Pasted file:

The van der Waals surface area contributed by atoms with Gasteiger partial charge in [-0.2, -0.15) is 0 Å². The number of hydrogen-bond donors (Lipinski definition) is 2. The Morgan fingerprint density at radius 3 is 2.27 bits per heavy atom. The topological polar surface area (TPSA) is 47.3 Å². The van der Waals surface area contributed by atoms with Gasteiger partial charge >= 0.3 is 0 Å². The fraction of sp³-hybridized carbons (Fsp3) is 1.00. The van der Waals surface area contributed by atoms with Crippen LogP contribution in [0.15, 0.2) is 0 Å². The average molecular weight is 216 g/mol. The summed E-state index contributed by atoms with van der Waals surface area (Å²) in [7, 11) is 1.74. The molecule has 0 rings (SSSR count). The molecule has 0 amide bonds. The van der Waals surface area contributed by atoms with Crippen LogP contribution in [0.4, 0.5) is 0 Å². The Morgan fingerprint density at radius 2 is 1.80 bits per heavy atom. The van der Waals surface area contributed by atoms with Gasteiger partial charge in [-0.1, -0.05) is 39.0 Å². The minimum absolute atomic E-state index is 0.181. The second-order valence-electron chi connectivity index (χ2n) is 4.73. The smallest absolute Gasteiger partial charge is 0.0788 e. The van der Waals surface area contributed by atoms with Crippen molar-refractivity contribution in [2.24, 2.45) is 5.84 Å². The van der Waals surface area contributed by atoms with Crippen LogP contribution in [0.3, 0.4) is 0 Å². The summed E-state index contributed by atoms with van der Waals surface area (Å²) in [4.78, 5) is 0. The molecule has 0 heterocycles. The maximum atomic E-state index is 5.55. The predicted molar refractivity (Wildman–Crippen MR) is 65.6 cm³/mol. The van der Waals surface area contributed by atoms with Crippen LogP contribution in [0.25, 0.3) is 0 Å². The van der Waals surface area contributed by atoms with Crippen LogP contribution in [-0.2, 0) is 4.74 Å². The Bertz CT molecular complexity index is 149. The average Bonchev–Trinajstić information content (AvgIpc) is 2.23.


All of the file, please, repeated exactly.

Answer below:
The van der Waals surface area contributed by atoms with Gasteiger partial charge in [-0.2, -0.15) is 0 Å². The number of hydrogen-bond donors (Lipinski definition) is 2. The Morgan fingerprint density at radius 3 is 2.27 bits per heavy atom. The topological polar surface area (TPSA) is 47.3 Å². The van der Waals surface area contributed by atoms with Gasteiger partial charge >= 0.3 is 0 Å². The fraction of sp³-hybridized carbons (Fsp3) is 1.00. The van der Waals surface area contributed by atoms with Crippen LogP contribution in [0.15, 0.2) is 0 Å². The average molecular weight is 216 g/mol. The summed E-state index contributed by atoms with van der Waals surface area (Å²) in [7, 11) is 1.74. The molecule has 0 rings (SSSR count). The molecule has 0 amide bonds. The van der Waals surface area contributed by atoms with Crippen LogP contribution in [0.4, 0.5) is 0 Å². The Morgan fingerprint density at radius 2 is 1.80 bits per heavy atom. The van der Waals surface area contributed by atoms with Gasteiger partial charge in [-0.1, -0.05) is 39.0 Å². The minimum absolute atomic E-state index is 0.181. The second-order valence-electron chi connectivity index (χ2n) is 4.73. The smallest absolute Gasteiger partial charge is 0.0788 e. The van der Waals surface area contributed by atoms with Crippen molar-refractivity contribution in [2.24, 2.45) is 5.84 Å². The van der Waals surface area contributed by atoms with Crippen LogP contribution in [0.3, 0.4) is 0 Å². The summed E-state index contributed by atoms with van der Waals surface area (Å²) in [4.78, 5) is 0. The molecule has 0 heterocycles. The maximum atomic E-state index is 5.55. The predicted molar refractivity (Wildman–Crippen MR) is 65.6 cm³/mol. The van der Waals surface area contributed by atoms with Crippen LogP contribution in [0.25, 0.3) is 0 Å². The van der Waals surface area contributed by atoms with Crippen LogP contribution in [-0.2, 0) is 4.74 Å². The Bertz CT molecular complexity index is 149. The average Bonchev–Trinajstić information content (AvgIpc) is 2.23.